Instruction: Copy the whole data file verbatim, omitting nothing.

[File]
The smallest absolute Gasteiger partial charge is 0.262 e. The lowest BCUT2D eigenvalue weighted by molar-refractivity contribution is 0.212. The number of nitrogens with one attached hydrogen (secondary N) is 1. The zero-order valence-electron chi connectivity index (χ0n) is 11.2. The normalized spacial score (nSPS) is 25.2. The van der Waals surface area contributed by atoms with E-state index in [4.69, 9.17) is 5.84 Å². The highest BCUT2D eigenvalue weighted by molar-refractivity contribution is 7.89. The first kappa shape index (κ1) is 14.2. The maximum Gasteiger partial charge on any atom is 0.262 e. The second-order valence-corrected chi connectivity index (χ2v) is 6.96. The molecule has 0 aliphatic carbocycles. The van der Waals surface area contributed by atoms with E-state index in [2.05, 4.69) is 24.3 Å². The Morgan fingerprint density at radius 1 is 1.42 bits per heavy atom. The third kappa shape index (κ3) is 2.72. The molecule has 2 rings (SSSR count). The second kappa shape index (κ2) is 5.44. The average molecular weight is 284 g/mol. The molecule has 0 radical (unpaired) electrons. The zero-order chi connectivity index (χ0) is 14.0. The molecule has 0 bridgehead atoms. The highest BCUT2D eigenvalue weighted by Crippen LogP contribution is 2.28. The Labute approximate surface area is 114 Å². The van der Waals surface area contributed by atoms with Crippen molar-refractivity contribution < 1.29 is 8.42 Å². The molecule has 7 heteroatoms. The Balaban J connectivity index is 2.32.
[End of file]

The smallest absolute Gasteiger partial charge is 0.262 e. The lowest BCUT2D eigenvalue weighted by molar-refractivity contribution is 0.212. The number of nitrogens with one attached hydrogen (secondary N) is 1. The zero-order valence-electron chi connectivity index (χ0n) is 11.2. The normalized spacial score (nSPS) is 25.2. The van der Waals surface area contributed by atoms with E-state index in [4.69, 9.17) is 5.84 Å². The highest BCUT2D eigenvalue weighted by molar-refractivity contribution is 7.89. The first kappa shape index (κ1) is 14.2. The maximum Gasteiger partial charge on any atom is 0.262 e. The second-order valence-corrected chi connectivity index (χ2v) is 6.96. The molecule has 0 aliphatic carbocycles. The van der Waals surface area contributed by atoms with E-state index in [2.05, 4.69) is 24.3 Å². The Morgan fingerprint density at radius 1 is 1.42 bits per heavy atom. The third kappa shape index (κ3) is 2.72. The molecule has 2 rings (SSSR count). The second kappa shape index (κ2) is 5.44. The average molecular weight is 284 g/mol. The molecule has 0 radical (unpaired) electrons. The zero-order chi connectivity index (χ0) is 14.0. The molecule has 0 bridgehead atoms. The highest BCUT2D eigenvalue weighted by Crippen LogP contribution is 2.28. The Labute approximate surface area is 114 Å². The van der Waals surface area contributed by atoms with Crippen molar-refractivity contribution < 1.29 is 8.42 Å². The molecule has 7 heteroatoms. The Balaban J connectivity index is 2.32.